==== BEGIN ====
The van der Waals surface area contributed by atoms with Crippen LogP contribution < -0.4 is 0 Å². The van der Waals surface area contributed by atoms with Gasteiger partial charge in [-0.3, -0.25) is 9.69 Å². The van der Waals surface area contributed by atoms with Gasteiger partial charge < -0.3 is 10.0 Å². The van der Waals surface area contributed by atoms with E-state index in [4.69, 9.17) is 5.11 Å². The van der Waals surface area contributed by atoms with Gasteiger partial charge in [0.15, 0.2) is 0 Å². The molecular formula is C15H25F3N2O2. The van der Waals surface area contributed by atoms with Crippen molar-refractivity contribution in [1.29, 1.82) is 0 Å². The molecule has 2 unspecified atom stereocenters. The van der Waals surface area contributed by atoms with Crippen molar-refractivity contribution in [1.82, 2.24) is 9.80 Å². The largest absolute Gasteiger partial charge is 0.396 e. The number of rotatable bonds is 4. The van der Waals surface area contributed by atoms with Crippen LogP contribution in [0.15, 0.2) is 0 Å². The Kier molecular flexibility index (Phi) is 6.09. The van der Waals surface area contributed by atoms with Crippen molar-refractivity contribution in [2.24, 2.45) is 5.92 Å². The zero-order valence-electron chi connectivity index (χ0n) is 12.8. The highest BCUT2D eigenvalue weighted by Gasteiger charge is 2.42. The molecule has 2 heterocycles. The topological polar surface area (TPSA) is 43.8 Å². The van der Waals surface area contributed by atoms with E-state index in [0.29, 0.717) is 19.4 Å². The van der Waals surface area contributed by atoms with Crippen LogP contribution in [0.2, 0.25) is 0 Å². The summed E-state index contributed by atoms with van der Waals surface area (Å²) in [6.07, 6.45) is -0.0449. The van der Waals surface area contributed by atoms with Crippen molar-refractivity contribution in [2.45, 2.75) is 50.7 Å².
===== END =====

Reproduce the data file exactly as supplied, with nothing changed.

The van der Waals surface area contributed by atoms with Crippen LogP contribution < -0.4 is 0 Å². The van der Waals surface area contributed by atoms with Gasteiger partial charge in [-0.3, -0.25) is 9.69 Å². The van der Waals surface area contributed by atoms with Gasteiger partial charge < -0.3 is 10.0 Å². The van der Waals surface area contributed by atoms with E-state index in [4.69, 9.17) is 5.11 Å². The van der Waals surface area contributed by atoms with Gasteiger partial charge in [0.15, 0.2) is 0 Å². The molecular formula is C15H25F3N2O2. The van der Waals surface area contributed by atoms with Crippen molar-refractivity contribution in [1.29, 1.82) is 0 Å². The molecule has 2 unspecified atom stereocenters. The van der Waals surface area contributed by atoms with Crippen molar-refractivity contribution in [1.82, 2.24) is 9.80 Å². The largest absolute Gasteiger partial charge is 0.396 e. The number of rotatable bonds is 4. The van der Waals surface area contributed by atoms with Crippen LogP contribution in [0.15, 0.2) is 0 Å². The Kier molecular flexibility index (Phi) is 6.09. The van der Waals surface area contributed by atoms with Crippen molar-refractivity contribution in [2.24, 2.45) is 5.92 Å². The zero-order valence-electron chi connectivity index (χ0n) is 12.8. The highest BCUT2D eigenvalue weighted by Gasteiger charge is 2.42. The molecule has 2 heterocycles. The topological polar surface area (TPSA) is 43.8 Å². The van der Waals surface area contributed by atoms with E-state index in [0.29, 0.717) is 19.4 Å². The van der Waals surface area contributed by atoms with Crippen LogP contribution in [0.2, 0.25) is 0 Å². The summed E-state index contributed by atoms with van der Waals surface area (Å²) in [6.07, 6.45) is -0.0449. The van der Waals surface area contributed by atoms with Crippen molar-refractivity contribution in [2.45, 2.75) is 50.7 Å².